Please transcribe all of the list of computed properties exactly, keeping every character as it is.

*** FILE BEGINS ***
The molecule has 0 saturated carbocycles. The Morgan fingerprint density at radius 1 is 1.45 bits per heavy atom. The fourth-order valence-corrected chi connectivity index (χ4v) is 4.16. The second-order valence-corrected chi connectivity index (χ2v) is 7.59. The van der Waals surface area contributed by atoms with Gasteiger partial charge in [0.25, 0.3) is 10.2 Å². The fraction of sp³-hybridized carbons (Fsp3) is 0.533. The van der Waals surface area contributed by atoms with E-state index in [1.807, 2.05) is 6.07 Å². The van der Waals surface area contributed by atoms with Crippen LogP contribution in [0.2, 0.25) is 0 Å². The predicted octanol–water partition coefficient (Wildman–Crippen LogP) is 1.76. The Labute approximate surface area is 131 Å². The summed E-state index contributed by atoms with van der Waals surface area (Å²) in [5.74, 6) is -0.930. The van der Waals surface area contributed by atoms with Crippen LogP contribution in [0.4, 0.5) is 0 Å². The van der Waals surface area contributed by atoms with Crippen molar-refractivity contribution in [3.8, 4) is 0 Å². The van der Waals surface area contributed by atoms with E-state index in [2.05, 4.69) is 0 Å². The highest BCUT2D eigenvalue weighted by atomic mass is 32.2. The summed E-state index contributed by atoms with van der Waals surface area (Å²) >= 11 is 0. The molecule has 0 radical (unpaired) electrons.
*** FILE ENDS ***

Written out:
The molecule has 0 saturated carbocycles. The Morgan fingerprint density at radius 1 is 1.45 bits per heavy atom. The fourth-order valence-corrected chi connectivity index (χ4v) is 4.16. The second-order valence-corrected chi connectivity index (χ2v) is 7.59. The van der Waals surface area contributed by atoms with Gasteiger partial charge in [0.25, 0.3) is 10.2 Å². The fraction of sp³-hybridized carbons (Fsp3) is 0.533. The van der Waals surface area contributed by atoms with E-state index in [1.807, 2.05) is 6.07 Å². The van der Waals surface area contributed by atoms with Crippen LogP contribution in [0.2, 0.25) is 0 Å². The predicted octanol–water partition coefficient (Wildman–Crippen LogP) is 1.76. The Labute approximate surface area is 131 Å². The summed E-state index contributed by atoms with van der Waals surface area (Å²) in [5.74, 6) is -0.930. The van der Waals surface area contributed by atoms with Crippen LogP contribution in [0.4, 0.5) is 0 Å². The van der Waals surface area contributed by atoms with Crippen molar-refractivity contribution in [3.8, 4) is 0 Å². The van der Waals surface area contributed by atoms with E-state index in [2.05, 4.69) is 0 Å². The highest BCUT2D eigenvalue weighted by atomic mass is 32.2. The summed E-state index contributed by atoms with van der Waals surface area (Å²) >= 11 is 0. The molecule has 0 radical (unpaired) electrons.